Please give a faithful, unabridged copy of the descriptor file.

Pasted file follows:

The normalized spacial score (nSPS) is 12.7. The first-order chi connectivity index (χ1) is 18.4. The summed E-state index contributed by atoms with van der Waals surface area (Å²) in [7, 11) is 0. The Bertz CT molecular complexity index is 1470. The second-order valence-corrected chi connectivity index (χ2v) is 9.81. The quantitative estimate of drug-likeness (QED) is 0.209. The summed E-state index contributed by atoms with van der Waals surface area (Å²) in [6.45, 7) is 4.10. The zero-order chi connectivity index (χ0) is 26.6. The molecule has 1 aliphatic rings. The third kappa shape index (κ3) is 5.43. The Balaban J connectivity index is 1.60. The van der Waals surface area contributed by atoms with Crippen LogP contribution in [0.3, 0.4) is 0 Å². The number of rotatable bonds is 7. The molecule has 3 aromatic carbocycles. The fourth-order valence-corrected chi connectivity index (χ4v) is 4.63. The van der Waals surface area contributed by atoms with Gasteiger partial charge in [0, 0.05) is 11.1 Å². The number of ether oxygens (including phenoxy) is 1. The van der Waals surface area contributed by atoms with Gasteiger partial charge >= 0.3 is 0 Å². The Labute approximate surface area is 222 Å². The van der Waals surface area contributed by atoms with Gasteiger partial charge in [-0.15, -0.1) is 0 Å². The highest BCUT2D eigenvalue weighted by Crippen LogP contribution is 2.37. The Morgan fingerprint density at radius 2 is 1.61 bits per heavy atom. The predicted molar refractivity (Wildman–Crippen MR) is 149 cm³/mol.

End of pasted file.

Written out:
The normalized spacial score (nSPS) is 12.7. The first-order chi connectivity index (χ1) is 18.4. The summed E-state index contributed by atoms with van der Waals surface area (Å²) in [7, 11) is 0. The Bertz CT molecular complexity index is 1470. The second-order valence-corrected chi connectivity index (χ2v) is 9.81. The quantitative estimate of drug-likeness (QED) is 0.209. The summed E-state index contributed by atoms with van der Waals surface area (Å²) in [6.45, 7) is 4.10. The zero-order chi connectivity index (χ0) is 26.6. The molecule has 1 aliphatic rings. The third kappa shape index (κ3) is 5.43. The Balaban J connectivity index is 1.60. The van der Waals surface area contributed by atoms with Crippen LogP contribution in [0.3, 0.4) is 0 Å². The number of rotatable bonds is 7. The molecule has 3 aromatic carbocycles. The fourth-order valence-corrected chi connectivity index (χ4v) is 4.63. The van der Waals surface area contributed by atoms with Gasteiger partial charge in [0, 0.05) is 11.1 Å². The number of ether oxygens (including phenoxy) is 1. The van der Waals surface area contributed by atoms with Gasteiger partial charge >= 0.3 is 0 Å². The Labute approximate surface area is 222 Å². The van der Waals surface area contributed by atoms with Gasteiger partial charge in [-0.15, -0.1) is 0 Å². The highest BCUT2D eigenvalue weighted by Crippen LogP contribution is 2.37. The Morgan fingerprint density at radius 2 is 1.61 bits per heavy atom. The predicted molar refractivity (Wildman–Crippen MR) is 149 cm³/mol.